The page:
I love to work. I know this because I love games. The realization that a game is just work by another name has allowed me to be very successful at task oriented projects just by shifting my perspective slightly. Games may seem frivolous and immature, and yet some players take absolute delight in creating complex spreadsheets to optimize virtual services and manage intangible revenues. For whatever reason this type of work is interesting, refreshing, and addictive. However, when incorrectly used these mechanisms can cause a negative impact. As a college student I found myself building programs in Java for my computer games while my class projects continued to fall behind. This 3 am realization couldn’t save my report, but it helped set the framework for breaking that cycle.
The essential question for parents, managers, and even for yourself is what compels people to do one task over another. If work is differed for something else, work needs to emulate key characteristics seen elsewhere. People often choose games because the work is measurable, goals are clear, and players are left with a sense accomplishment.
So what are some ways in which we can game-ify our work? One method many people use is creating a rewards system. Treating yourself to a reward after large accomplishments can help cement intangible successes. Society has been doing this for years by presenting stickers, sweets, and golden stars to kids who behave well. But in games people do not receive tangible rewards and continue to spend hours toiling at games to receive virtual prizes. I have been using the “Habitica” to-do list which uses my short terms goals in a game environment. As I do chores and complete real work my avatar levels up. While I concede that wanting pixels to ride an undead dragon is silly; I’m not sure that anyone can argue the 12 hours of exercise, 4 technical books, and 14 home cooked meals it took to receive that dragon wasn’t work.
Clear and obtainable goals can help build momentum and get past the initial hump. Setting a timer has been a classic method for ensuring practice is done. Ray Bradbury attributes the quick competition of his novel Fahrenheit 451 to being forced to use a pay by the hour typewriter. A more modern approach is the pomodoro timer which simply has the person work on something for 25 minutes, and then take a 5 minute break. This can be a great tool for setting up work. As you are planning goals breaking down work into 25 minute bitesize tasks forces them to be clear, such as write for 25 minutes or find 5 citations. Additionally, with a deadline looming, even one that is self imposed, people work harder to “beat the buzzer”.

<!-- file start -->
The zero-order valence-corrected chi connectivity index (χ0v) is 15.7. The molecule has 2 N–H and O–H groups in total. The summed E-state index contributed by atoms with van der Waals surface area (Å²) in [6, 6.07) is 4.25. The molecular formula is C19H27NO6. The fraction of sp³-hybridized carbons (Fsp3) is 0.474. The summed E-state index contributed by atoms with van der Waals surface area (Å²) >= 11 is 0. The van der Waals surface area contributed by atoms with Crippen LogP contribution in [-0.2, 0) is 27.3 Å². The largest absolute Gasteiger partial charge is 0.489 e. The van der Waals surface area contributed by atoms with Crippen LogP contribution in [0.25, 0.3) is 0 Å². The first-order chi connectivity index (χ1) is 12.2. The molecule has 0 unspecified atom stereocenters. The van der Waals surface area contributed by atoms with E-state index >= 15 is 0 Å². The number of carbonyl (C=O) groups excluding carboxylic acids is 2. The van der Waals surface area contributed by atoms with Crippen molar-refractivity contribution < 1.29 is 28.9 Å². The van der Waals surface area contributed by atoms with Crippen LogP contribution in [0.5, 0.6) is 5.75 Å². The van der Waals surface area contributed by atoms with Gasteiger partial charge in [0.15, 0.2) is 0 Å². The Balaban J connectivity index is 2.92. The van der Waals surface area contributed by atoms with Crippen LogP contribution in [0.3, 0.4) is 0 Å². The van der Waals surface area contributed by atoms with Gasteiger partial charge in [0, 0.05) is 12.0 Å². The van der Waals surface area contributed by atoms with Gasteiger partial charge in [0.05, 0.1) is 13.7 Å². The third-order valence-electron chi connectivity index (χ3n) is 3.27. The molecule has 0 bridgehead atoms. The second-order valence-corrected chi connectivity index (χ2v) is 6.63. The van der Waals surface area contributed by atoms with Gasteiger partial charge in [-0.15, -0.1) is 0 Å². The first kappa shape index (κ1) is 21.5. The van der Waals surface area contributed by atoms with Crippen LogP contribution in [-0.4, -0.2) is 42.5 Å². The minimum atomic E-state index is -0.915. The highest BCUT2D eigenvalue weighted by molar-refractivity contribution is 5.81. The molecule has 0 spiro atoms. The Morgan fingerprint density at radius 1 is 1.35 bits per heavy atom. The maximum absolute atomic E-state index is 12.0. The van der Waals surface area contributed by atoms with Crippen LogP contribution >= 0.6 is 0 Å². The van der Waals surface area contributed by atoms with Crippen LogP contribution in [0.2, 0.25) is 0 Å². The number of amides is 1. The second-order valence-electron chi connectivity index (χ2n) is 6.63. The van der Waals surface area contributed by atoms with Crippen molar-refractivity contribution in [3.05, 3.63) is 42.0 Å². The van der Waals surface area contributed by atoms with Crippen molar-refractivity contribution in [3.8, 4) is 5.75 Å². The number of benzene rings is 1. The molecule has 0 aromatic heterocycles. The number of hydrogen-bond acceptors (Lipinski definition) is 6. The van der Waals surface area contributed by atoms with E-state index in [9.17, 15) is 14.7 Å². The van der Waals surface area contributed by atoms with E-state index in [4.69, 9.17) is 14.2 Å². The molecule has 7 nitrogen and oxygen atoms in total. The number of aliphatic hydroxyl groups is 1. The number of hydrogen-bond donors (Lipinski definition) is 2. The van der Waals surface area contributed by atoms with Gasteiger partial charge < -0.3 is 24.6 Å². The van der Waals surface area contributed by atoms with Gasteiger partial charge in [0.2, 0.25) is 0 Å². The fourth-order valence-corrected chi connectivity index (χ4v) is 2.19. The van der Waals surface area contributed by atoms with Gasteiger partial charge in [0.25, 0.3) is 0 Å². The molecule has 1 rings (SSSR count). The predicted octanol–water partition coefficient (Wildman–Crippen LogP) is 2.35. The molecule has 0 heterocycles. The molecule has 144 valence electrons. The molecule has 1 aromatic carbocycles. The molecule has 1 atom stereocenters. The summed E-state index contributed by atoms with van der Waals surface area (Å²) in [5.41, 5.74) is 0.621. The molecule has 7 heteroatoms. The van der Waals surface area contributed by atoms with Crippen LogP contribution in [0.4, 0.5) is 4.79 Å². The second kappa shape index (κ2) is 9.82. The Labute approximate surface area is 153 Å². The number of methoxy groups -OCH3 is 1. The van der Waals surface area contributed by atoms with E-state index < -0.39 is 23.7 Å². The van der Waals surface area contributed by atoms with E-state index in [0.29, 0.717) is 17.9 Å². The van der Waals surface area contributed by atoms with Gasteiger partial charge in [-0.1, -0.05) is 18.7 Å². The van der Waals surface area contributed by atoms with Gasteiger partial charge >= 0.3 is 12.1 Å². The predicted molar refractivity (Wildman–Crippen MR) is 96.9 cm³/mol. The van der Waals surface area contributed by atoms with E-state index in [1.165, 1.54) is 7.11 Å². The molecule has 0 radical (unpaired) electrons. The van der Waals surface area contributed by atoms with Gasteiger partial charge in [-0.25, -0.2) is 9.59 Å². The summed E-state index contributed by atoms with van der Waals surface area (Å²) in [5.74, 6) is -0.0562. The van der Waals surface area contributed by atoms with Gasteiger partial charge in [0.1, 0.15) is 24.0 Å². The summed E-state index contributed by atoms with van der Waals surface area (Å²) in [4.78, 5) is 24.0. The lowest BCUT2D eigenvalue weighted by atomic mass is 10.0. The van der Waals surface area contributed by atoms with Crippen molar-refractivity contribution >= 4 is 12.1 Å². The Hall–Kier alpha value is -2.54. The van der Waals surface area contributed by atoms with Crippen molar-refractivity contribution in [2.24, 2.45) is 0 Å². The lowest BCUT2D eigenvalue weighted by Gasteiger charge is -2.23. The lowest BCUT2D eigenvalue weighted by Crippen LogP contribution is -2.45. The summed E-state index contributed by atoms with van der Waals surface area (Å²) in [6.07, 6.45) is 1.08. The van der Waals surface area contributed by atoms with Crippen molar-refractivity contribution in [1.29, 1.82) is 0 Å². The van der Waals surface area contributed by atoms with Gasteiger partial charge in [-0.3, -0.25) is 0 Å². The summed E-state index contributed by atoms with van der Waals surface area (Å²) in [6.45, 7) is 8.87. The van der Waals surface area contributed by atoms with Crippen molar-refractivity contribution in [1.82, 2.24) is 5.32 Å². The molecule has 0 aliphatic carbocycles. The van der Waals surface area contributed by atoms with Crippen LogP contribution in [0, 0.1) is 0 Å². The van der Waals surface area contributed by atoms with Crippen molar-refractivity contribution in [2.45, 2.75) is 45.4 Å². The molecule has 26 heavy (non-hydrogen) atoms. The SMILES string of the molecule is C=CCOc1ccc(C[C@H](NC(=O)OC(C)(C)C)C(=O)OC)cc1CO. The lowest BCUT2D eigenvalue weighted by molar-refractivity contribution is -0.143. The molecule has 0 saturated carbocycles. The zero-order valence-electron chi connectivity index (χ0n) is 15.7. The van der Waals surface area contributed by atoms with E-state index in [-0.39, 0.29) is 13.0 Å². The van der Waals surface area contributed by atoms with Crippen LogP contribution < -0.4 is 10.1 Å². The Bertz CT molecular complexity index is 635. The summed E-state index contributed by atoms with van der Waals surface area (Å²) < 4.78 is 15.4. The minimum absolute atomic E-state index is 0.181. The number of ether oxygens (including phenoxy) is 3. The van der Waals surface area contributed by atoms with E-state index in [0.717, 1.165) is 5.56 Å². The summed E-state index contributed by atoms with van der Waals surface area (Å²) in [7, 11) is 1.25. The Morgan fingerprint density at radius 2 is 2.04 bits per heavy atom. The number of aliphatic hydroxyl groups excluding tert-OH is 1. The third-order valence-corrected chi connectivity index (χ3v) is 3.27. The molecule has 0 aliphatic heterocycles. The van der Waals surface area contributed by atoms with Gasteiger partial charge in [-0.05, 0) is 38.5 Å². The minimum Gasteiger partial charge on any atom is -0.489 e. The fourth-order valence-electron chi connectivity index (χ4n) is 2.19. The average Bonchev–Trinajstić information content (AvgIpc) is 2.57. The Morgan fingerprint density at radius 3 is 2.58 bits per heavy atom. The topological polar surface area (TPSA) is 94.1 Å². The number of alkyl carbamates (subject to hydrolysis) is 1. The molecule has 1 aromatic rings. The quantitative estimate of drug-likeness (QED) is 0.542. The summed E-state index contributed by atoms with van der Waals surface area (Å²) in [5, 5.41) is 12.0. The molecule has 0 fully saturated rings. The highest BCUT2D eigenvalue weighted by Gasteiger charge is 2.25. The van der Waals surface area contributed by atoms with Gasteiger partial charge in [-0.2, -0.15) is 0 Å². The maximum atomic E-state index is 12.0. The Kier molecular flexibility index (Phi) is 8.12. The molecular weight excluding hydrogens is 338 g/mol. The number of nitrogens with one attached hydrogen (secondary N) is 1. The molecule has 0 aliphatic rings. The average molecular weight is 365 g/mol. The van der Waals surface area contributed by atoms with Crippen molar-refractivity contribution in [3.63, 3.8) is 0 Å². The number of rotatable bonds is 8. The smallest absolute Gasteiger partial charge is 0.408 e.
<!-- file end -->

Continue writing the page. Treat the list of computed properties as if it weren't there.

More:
The sense of accomplishment that the player experiences is perhaps the most compelling aspect of the game. After completing a set of grueling tasks they see that they have changed the environment. The same thing can be said for work. Simply letting people see what they have accomplished, or going out of the way to see what you have just accomplished, is very motivating. If there is not a way for an employee to do this, or way for you to see this they will likely find less meaning in their work.
As the gaming industry continues to advance there are discussions about how to design better games and how to immerse players. Those same rules and designs can form a framework on how you work and motivate yourself in life. While it might not work for everyone, game-ifying my life has helped tremendously.